Cerritos professors reflect on the move to online-only

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Cerritos College professors Jeff Ramdass and John Haas share their opinions towards the school's closure. The school announced it'll keep classes mostly online for Fall 2020. Photo credit: Kianna Znika

Luis Lemus, Co-Sports Editor

Asking professor Jeff Ramdass, a psychology and statistics professor, how the transition struck him, he said, “For me it was more disappointment than shock. And the reason for that is ‘oh, everything is going normal and then, after a few minutes or a few hours, it all went away.”

“I don’t think it was a decision I think anyone was ready for. It wasn’t a decision I was particularly thrilled about. I don’t think it plays to my strengths, if I have any,” he added.

“I started getting an idea that this could happen here, seeing schools sending students home a week before. It wasn’t until a day before [that] we had some community colleges moving online for the foreseeable future. So I knew it was possible, I knew it was likely that it would happen here too.”

On how soon he shifted gears to the online environment, Ramdass said “I gave myself a few days to assess the situation. So we got the news on Thursday and I started the transition the following Monday.”

John Haas, a history professor, also commented on the transition to online teaching for him.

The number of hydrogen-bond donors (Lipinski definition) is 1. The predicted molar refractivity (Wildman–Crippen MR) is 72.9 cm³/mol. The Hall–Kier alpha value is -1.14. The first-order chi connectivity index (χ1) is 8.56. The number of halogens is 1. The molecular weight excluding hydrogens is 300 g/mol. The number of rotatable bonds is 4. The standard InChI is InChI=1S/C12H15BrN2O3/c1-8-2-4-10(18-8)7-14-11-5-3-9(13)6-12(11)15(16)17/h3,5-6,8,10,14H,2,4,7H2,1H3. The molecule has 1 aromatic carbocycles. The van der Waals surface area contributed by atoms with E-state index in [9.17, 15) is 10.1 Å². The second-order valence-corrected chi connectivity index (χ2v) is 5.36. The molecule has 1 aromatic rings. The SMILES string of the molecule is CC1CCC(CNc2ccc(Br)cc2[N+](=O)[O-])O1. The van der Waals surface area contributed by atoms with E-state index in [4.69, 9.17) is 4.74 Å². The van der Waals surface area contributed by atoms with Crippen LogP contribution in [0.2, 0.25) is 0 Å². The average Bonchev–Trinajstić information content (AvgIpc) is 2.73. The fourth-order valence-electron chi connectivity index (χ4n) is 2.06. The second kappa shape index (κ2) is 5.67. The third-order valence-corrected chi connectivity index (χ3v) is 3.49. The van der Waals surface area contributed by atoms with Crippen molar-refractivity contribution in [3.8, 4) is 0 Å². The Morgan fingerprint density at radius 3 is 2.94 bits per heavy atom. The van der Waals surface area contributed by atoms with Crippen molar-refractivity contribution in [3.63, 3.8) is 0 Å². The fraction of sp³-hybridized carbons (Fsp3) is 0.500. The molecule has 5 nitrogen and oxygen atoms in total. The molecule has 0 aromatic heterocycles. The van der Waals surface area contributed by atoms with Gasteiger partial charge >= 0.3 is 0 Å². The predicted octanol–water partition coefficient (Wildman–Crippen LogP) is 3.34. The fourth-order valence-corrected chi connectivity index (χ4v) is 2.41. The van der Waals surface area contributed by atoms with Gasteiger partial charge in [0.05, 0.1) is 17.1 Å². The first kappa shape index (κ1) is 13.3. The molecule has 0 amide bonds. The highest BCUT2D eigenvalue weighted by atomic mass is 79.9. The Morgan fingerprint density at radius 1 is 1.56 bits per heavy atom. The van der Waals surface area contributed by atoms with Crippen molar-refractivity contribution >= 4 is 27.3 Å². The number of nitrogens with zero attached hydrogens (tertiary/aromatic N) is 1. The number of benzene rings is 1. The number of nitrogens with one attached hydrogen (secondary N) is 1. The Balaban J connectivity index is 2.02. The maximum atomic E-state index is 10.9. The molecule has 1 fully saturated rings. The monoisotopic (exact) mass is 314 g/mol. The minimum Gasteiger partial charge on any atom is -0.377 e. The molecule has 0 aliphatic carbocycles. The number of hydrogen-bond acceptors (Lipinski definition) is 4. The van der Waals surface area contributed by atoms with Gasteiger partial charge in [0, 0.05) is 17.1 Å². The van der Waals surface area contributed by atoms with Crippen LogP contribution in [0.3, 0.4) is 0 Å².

“I like interacting with the students, so now not having [the] opportunity to engage with the classes was a little difficult for me,” he said.

Some professors had online components already incorporated in their teaching plans before the move to online was decided.

“I had a few of my lectures. I film them at home [and they] are on my Vimeo account for my students. This was kind of prior to the move online,” said Haas.

Haas said once he learned that the move was happening, “I thought to myself alright John we’re going to have to really get organized and make everything accessible on Canvas.”

The effects on students have been a noticeable variety.

“It’s a mix. Some students are sad and some are resilient, and some are sad that we aren’t in class learning in person,” Ramdass explained.

Regarding whether or not Haas has seen a fall in the number of students in class, he said, “I think synchronously it has fallen off tremendously. Some times you’ll get eight,12 or 20 students who are actively participating but I think that has to be qualified with some who catch the lectures online at any given time.”

With summer sessions quickly approaching, professors are preparing to adjust their summer lesson plans to the new normal.

Ramdass said that he doesn’t anticipate any drop in the performance of students during the summer due to them giving up part of the summer to be present in class and advance their educational careers.

On a personal note, I’d like to give a shout-out to all the faculty and staff who are simultaneously struggling with and overcoming the shift to online teaching.

These educators are dealing with the same hardships we are and they are doing a hell of a job. We students appreciated your work and know that your efforts are making us better students as a result.